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Sunday, September 12, 2010


The Origins of Yoga

In order to understand what yoga is, one needs to understand where yoga comes from. Yoga tradition has a long history which goes back 5,000 years. Yoga is not a religion but a spiritual path and is the oldest spiritual tradition in the world. Hinduism and Buddhism are derived from yoga and developed later.

How do we know how old yoga is? In the 1920s, archaeologists in the Indus Valley of India discovered the remains of a hidden advanced civilization. These inhabitants were masters in the outer world and also the inner world of the self. Archeologists discovered statues and seals with motifs of people assuming yoga positions that were dated over 5,000 years ago. This indicates that yoga existed prior to the creation of these artifacts.

Rishis and other sages were yoga practitioners of ancient times who passed down their wisdom through generations in the lineage of yoga by means of an oral tradition. Practices included rituals, sacrifices to fire, and meditation for the purpose of spiritual unfolding. Passed down orally for hundreds of years, yogic tradition was not recorded until Patanjali in 200 BC. He codified the system of yoga in 196 succinct phrases or “sutras” that explained yoga. The Sutras of Patanjali offer moral principles for living life. A sutra means thread in Sanskrit, the original language of yoga; and Patanjali wove threads or sutras together in a tapestry of interconnected thought. Yoga, as described by Patanjali, gives one the means to stop the fluctuations of the mind. Living a life that follows the principles of The Sutras of Patanjali can lead to self-realization, the goal of yoga.

The Paths of Yoga

Yoga can be described in many different ways. Yoga originates from the Sanskrit word “yuj” which means to yoke, combine, or integrate. In yoga, one explores mental, physical, emotional and spiritual aspects of self. Exploring these aspects, you end up seeing and resolving problems that you had not come to terms with or acknowledged previously. Yoga deals with each area at the same time; integrating mind, body, and spirit. Yogic practices such as asanas (yoga positions) and pranayama (yogic breathing) purify the body temple, and unblock emotional and physical blockages. The human body is seen in a different way as containing subtle energetic elements, and as more than being merely physical. Yoga is a system of living, a scientific method learned experientially by different yogis over thousands of years.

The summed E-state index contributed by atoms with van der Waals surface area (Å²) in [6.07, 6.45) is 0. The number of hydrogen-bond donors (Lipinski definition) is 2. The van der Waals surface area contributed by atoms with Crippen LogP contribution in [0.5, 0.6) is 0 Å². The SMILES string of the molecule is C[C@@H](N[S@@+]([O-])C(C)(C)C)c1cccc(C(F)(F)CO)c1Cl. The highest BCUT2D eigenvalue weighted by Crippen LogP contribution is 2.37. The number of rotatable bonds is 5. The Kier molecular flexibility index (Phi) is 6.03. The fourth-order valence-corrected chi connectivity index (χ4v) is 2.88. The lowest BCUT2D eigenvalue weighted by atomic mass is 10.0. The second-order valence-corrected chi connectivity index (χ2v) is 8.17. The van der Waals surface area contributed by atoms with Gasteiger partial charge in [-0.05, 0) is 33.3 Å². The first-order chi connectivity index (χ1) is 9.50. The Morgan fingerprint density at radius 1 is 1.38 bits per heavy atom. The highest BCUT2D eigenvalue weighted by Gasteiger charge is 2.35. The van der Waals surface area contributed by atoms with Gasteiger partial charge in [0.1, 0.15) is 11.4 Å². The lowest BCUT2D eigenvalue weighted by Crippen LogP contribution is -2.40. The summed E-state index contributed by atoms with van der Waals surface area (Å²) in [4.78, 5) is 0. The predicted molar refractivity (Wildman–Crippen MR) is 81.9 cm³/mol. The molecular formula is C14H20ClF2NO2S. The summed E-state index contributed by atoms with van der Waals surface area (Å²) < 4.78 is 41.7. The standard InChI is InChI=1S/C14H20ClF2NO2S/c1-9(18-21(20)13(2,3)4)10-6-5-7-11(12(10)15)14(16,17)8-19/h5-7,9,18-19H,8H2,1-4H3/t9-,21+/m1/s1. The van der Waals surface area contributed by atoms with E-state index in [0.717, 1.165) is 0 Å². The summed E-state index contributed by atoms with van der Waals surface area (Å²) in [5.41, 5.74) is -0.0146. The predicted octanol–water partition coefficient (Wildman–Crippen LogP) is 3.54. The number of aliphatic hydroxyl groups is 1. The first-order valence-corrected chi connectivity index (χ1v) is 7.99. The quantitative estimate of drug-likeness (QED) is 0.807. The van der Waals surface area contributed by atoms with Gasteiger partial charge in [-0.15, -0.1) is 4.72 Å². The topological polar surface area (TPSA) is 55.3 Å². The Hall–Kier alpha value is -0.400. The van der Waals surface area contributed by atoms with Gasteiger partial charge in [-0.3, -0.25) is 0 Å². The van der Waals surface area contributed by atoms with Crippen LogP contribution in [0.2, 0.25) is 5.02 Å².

The system of yoga ultimately seeks to free a person from their patterns of conditioning so that an internal well-being is created, which is not conditional to outside circumstances.

The paths to realizing the self are many and there is not one right way. Regardless of the path that is correct for you, true progress seems to only come to those who make a consistent disciplined effort to follow a path rather than wavering in their focus. Think of yoga as a large tree with many branches. Some seekers are drawn to practice selfless service by helping others as their spiritual path, and this branch is called Karma Yoga. Jnana Yoga is a path of yoga wisdom with an emphasis on philosophy. Others are drawn to Bhakti Yoga, the yoga of devotion and love of the divine, or yoga of the heart. Hatha Yoga is the physical practice of yoga asanas (poses) and pranayama (yoga breathing). BKS Iyengar calls this path going from the known to the unknown. Practitioners start with the known aspects of the physical body muscles and bones and eventually become attuned to more subtle physical realms such as nerves and organs, which is a path of inner integrated awareness and fulfillment. All yoga is a spiritually inward directed path.

Yoga in Modern Times

Yoga asanas, part of hatha yoga, consist of yoga positions and sequences of positions that have been developed and refined over centuries to tone and bring awareness to each and every part of the body. Originally, asana meant “seat” and asanas were for the purpose of sitting comfortably for meditation. Ancient yogis are shown in statues as seated in Lotus Pose while meditating. Now asana has evolved to mean a yoga position, and the practice of asanas prepares the body for meditation by quieting the mind.

Yoga found in the modern world is focused on hatha yoga, which is a small branch of the larger tree. You can see yoga in the context of going back thousands of years in an unbroken stream of teachings from ancient India, with the past connected to the present. Yoga is for transformation of the self to unite with one’s divine essence. In doing any kind of modern yoga, you join a larger tradition.

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